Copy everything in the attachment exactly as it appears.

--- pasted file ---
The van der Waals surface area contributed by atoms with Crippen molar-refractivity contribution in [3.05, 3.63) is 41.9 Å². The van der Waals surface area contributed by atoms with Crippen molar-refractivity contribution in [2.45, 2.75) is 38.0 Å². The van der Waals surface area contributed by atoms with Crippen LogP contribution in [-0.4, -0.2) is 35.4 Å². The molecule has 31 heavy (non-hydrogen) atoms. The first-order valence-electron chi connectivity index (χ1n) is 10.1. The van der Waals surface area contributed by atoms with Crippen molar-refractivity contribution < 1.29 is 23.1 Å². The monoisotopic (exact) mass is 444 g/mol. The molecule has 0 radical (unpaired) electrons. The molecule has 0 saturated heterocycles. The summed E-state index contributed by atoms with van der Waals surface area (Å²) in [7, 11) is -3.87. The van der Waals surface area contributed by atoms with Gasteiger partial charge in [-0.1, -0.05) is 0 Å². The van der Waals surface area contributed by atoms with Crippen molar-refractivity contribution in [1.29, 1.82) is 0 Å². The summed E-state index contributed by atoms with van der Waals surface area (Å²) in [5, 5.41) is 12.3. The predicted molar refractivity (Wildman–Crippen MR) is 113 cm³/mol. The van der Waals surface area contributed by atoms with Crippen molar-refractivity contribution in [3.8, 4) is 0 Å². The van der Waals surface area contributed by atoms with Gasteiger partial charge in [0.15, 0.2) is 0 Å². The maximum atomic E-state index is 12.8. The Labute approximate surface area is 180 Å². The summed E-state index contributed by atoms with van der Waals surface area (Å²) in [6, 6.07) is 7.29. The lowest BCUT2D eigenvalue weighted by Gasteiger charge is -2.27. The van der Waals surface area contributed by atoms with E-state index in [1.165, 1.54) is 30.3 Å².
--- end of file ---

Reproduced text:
The van der Waals surface area contributed by atoms with Crippen molar-refractivity contribution in [3.05, 3.63) is 41.9 Å². The van der Waals surface area contributed by atoms with Crippen molar-refractivity contribution in [2.45, 2.75) is 38.0 Å². The van der Waals surface area contributed by atoms with Crippen LogP contribution in [-0.4, -0.2) is 35.4 Å². The molecule has 31 heavy (non-hydrogen) atoms. The first-order valence-electron chi connectivity index (χ1n) is 10.1. The van der Waals surface area contributed by atoms with Crippen molar-refractivity contribution < 1.29 is 23.1 Å². The monoisotopic (exact) mass is 444 g/mol. The molecule has 0 radical (unpaired) electrons. The molecule has 0 saturated heterocycles. The summed E-state index contributed by atoms with van der Waals surface area (Å²) in [7, 11) is -3.87. The van der Waals surface area contributed by atoms with Gasteiger partial charge in [-0.1, -0.05) is 0 Å². The van der Waals surface area contributed by atoms with Crippen molar-refractivity contribution in [1.29, 1.82) is 0 Å². The summed E-state index contributed by atoms with van der Waals surface area (Å²) in [5, 5.41) is 12.3. The predicted molar refractivity (Wildman–Crippen MR) is 113 cm³/mol. The van der Waals surface area contributed by atoms with Crippen molar-refractivity contribution in [3.8, 4) is 0 Å². The van der Waals surface area contributed by atoms with Gasteiger partial charge in [0.15, 0.2) is 0 Å². The maximum atomic E-state index is 12.8. The Labute approximate surface area is 180 Å². The summed E-state index contributed by atoms with van der Waals surface area (Å²) in [6, 6.07) is 7.29. The lowest BCUT2D eigenvalue weighted by Gasteiger charge is -2.27. The van der Waals surface area contributed by atoms with E-state index in [1.165, 1.54) is 30.3 Å².